More than half of law firms are using exceptional bonuses to retain top talent during the pandemic, according to new research from a London-based recruitment specialist.
Of the firms surveyed by Totum Partners, 51% have already made exceptional bonuses over the past 16-18 months, while 21% are planning to do so in the next six months.
The survey secured responses from a range of global law firms asking their decision-makers an extensive range of questions on compensation packages awarded to “chiefs” and “directors” across business services functions.
The response from firms demonstrates how important business services directors and chiefs have become, and why firms are keen to use bonuses to prove that it’s worth staying put.
Firms are also becoming more creative in the ways they are using bonus structures to attract new talent. As a result, more than two-thirds (70%) of respondent firms now offer sign-on bonuses, with a further 4% thinking about them for the future.
The reasons given vary, although the majority offer sign-on bonuses to compensate new joiners’ loss of bonus from their previous employer (83%). This was followed by those that use them to bridge the gap between salary wanted and the offer being made by the firm (75%).
The majority of firms (79%) also protect such investment by including claw-back provisions for sign-on bonuses, should an employee leave within a certain period.
As lockdown restrictions begin to ease, many firms believe that sign-on bonuses will be used more to encourage new talent. Nearly half (49%) of firms surveyed think that sign-on bonuses will be used more as the market improves.
The survey also found that a quarter (25%) of respondent firms now have business services directors or chiefs who are equity partners (with a further 4% thinking about it).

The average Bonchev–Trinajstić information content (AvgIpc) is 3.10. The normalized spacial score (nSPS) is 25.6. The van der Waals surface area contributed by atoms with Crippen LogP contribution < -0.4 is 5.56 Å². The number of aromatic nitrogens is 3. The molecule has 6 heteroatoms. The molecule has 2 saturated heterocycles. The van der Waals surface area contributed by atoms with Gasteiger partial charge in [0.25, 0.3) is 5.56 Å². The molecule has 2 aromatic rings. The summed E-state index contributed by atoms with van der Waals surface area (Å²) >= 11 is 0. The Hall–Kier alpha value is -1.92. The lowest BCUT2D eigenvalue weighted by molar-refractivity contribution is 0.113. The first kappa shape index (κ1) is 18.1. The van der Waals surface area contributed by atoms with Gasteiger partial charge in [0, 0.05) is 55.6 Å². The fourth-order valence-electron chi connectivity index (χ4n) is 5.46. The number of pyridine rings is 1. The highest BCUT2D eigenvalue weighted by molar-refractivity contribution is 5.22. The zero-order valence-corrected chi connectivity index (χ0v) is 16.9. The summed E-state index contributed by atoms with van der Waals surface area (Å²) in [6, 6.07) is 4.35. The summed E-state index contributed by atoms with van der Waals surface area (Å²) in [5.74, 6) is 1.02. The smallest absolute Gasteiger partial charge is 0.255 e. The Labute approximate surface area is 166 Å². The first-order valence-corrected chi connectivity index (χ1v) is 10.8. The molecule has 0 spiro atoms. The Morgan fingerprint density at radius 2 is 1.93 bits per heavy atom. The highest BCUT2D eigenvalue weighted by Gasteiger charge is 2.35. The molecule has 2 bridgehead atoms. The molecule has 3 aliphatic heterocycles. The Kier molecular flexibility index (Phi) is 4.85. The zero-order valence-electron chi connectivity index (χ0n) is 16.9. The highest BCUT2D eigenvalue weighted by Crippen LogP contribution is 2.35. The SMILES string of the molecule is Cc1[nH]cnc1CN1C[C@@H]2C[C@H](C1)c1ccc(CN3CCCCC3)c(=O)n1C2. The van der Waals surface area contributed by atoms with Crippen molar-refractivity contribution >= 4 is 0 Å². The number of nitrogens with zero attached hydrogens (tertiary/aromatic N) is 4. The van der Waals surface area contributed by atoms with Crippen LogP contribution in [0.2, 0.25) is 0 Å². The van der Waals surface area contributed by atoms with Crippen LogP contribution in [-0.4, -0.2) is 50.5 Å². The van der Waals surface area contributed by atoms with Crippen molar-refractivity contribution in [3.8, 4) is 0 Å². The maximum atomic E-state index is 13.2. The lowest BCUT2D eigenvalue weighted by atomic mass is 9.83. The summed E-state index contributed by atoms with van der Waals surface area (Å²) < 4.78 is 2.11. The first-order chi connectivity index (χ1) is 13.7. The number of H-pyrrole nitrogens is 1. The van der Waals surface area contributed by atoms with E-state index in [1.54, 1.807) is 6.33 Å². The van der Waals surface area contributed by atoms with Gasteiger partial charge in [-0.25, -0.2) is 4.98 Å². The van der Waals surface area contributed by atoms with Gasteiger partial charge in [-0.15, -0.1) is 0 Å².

Moreover, as many as 43% of firms in a revenue bracket of under £100m have equity partners (compared to just 8% in the £200m-£500m bracket), with a further 13% of these smaller firms considering making chiefs and directors equity partners in future.
This is likely down to the fact that more of these businesses are set up as alternative business structures (ABSs), giving them the freedom to award equity partnership to business leaders who are not lawyers.
A similar proportion of firms now have fixed share partners (26% overall), with 4% considering it in the future. Here, fixed share partners feature particularly highly in risk and compliance functions – which makes sense given the high numbers of lawyers who often take these roles.
When it comes to the way bonuses are paid, the large majority of firms pay discretionary bonuses (76%), although a minority pay bonuses contractually or via a combination of contractual and discretionary arrangements, with three quarters (75%) of respondents paying bonuses as a percentage of salary. Furthermore, 85% of firms pay their bonuses on an annual basis, typically in July.
Finally, Totum believes there might be interesting shifts in salaries in the future. For example, in facilities management there are some new roles emerging with very senior responsibilities, covering, for instance, global real estate strategy.
While such roles are not yet common, Totum is receiving an increasing number of enquiries about jobs that address important resourcing/office decision-making in the wake of the pandemic.